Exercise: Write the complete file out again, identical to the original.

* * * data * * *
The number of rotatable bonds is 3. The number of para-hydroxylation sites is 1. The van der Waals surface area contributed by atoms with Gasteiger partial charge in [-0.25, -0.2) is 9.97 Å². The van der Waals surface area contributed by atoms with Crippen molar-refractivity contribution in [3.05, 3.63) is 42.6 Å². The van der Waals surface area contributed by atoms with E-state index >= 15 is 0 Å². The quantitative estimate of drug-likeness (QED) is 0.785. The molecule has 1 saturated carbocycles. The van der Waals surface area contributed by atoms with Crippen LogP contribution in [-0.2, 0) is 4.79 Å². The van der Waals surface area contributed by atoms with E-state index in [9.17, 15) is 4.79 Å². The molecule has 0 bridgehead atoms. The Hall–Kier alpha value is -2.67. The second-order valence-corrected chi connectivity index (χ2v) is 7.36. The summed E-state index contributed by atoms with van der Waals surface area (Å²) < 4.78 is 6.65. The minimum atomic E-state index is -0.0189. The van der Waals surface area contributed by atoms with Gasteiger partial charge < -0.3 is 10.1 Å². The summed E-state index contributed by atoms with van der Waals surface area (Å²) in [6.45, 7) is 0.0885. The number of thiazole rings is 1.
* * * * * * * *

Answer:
The number of rotatable bonds is 3. The number of para-hydroxylation sites is 1. The van der Waals surface area contributed by atoms with Gasteiger partial charge in [-0.25, -0.2) is 9.97 Å². The van der Waals surface area contributed by atoms with Crippen molar-refractivity contribution in [3.05, 3.63) is 42.6 Å². The van der Waals surface area contributed by atoms with E-state index >= 15 is 0 Å². The quantitative estimate of drug-likeness (QED) is 0.785. The molecule has 1 saturated carbocycles. The van der Waals surface area contributed by atoms with Crippen LogP contribution in [-0.2, 0) is 4.79 Å². The van der Waals surface area contributed by atoms with E-state index in [9.17, 15) is 4.79 Å². The molecule has 0 bridgehead atoms. The Hall–Kier alpha value is -2.67. The second-order valence-corrected chi connectivity index (χ2v) is 7.36. The summed E-state index contributed by atoms with van der Waals surface area (Å²) < 4.78 is 6.65. The minimum atomic E-state index is -0.0189. The van der Waals surface area contributed by atoms with Gasteiger partial charge < -0.3 is 10.1 Å². The summed E-state index contributed by atoms with van der Waals surface area (Å²) in [6.45, 7) is 0.0885. The number of thiazole rings is 1.